Find the Balance Between Pure Coding and Drag-and-Drop
Have you ever heard about low-code or no-code? In short, those concepts describe a user interface where a developer can configure or graphically design a process instead of having to write programming code. It is a great way to visualize how a program is executed and can be a quick way to build some things rapidly. Here comes the tricky part - for an effective Conversational AI solution with some ambition - you will still need to code. Your team will need to write code in some scripting language. If not, you will not be able to do the things you expect a bot to do. Do not shy away from this fact, the scripting and coding are super important to make a bot great. So, when you look at a toolset, evaluate it from the standpoint "how will the coding part work?".
On the other hand, if you ONLY write code and never use any graphical representation you will run into another set of problems. How do you collaborate with the business? How do you involve team members with important insights that are needed for a successful bot implementation, but those team members do not read code? This is one of the many aspects of why a graphical representation can be very useful.
Therefore, think about what balance between coding and graphical configuration you need. Because most companies need both for their CAI projects.
Consider What Limitations You Might Encounter Down the Road
There are a lot of CAI tooling in the market today available to developers. Your job is to make sure that you don’t select a tooling that is quick to build only the first MVP, but also is useful for every new generation of your bot. When your ambitions grow, and your insights on how you can deliver a better bot user experience starts to develop - you might realize that the tool you chose is holding you back.
For each generation of your conversational bot, there are multiple factors that you need to consider. If you build mode processes (and with that more intents) you run into one set of problems. If you want to make your flows more advanced, you run into another need for capabilities in the toolset. That’s when it might be too late to realize the tool is not up for the job.
Try instead to evaluate a toolset from a scenario where you already have a quite extensive bot deployed. With this, try to think about the different tasks you might want to perform now. How do you perform refactoring and release small improvements in parallel? How do you organize all the processes/intents and perform a version control? How do you ensure reusability? What technical features might you want to explore?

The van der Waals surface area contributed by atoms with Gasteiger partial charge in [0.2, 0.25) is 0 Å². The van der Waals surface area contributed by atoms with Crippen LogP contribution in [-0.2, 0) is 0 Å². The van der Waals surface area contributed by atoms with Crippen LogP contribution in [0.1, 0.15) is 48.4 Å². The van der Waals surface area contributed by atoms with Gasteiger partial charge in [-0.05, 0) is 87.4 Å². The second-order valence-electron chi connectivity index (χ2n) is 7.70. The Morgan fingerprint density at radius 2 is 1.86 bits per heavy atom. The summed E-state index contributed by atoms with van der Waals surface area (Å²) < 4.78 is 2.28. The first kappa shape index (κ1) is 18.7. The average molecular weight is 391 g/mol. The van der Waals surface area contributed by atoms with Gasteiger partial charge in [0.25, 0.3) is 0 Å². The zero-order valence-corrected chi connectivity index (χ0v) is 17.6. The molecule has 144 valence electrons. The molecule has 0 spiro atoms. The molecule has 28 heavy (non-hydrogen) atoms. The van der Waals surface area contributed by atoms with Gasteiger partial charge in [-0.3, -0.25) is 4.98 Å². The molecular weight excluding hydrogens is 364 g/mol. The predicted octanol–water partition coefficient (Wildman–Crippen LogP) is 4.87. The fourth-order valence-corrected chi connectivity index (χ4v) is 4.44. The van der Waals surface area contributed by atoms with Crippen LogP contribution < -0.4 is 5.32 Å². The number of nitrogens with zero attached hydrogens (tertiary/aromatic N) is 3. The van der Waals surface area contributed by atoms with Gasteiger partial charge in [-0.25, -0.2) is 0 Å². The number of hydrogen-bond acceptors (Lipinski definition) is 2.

Allow for Creativity
Strive for greatness. We think great teams build great bots. Make sure you think about and choose a tool with which your engineers can be creative, and iterative with. The same way a good website is continuously updated, with new features tested, explored, expanded, or removed your conversational bot also needs continuous improvements. The freedom to explore, test, release and sometimes sunset ideas are key to unlocking your team’s creativity and ambition. A conversational bot program is no different. Think about what your expert implementors want to do and ensure that they have the capability in the tool to achieve their objective. Great teams build great bots unless the tool holds them back.
2. Language Support and Localization
What Is “Language Support?”
What does language support really mean in the conversational AI world? It is actually an important question to think about before evaluating CAI tools.
A conversational bot’s output - what the bot is saying - is almost always written by the implementor. It is like a manuscript written by your team that the bot follows. There can be variations of output generated by the bot that allows for a little more natural conversation, but most clients have a bot for a specific domain or purpose, so the degrees of freedom are fairly small. What the bot is saying to the users is largely designed by the bot development team. Therefore, the bot’s output is very controlled. So, in terms of output - language support does not mean that much - it can simply be that the specific language characters do not become garbled in the output. To help with the output, a bot development tool might have libraries available for some generic output like social talk and standard responses.
In short - conversational language support has very little to do with what the bot is “saying to” your users.
Language support is almost entirely about how the bot can support and map INPUT for a specific language. Can the bot accept Cyrillic characters without spitting out an error message? Can the bot split a sentence in Japanese to identify the verbs, nouns and adjectives? Can the bot, without training, classify words or phrases in a Spanish sentence?
What is important for a bot developer is that the language supports help them build bots for a specific language. So can the bot platform for a specific language “accept an input and annotate (add metadata)” so that the developer can make use of this to design a good conversational bot experience.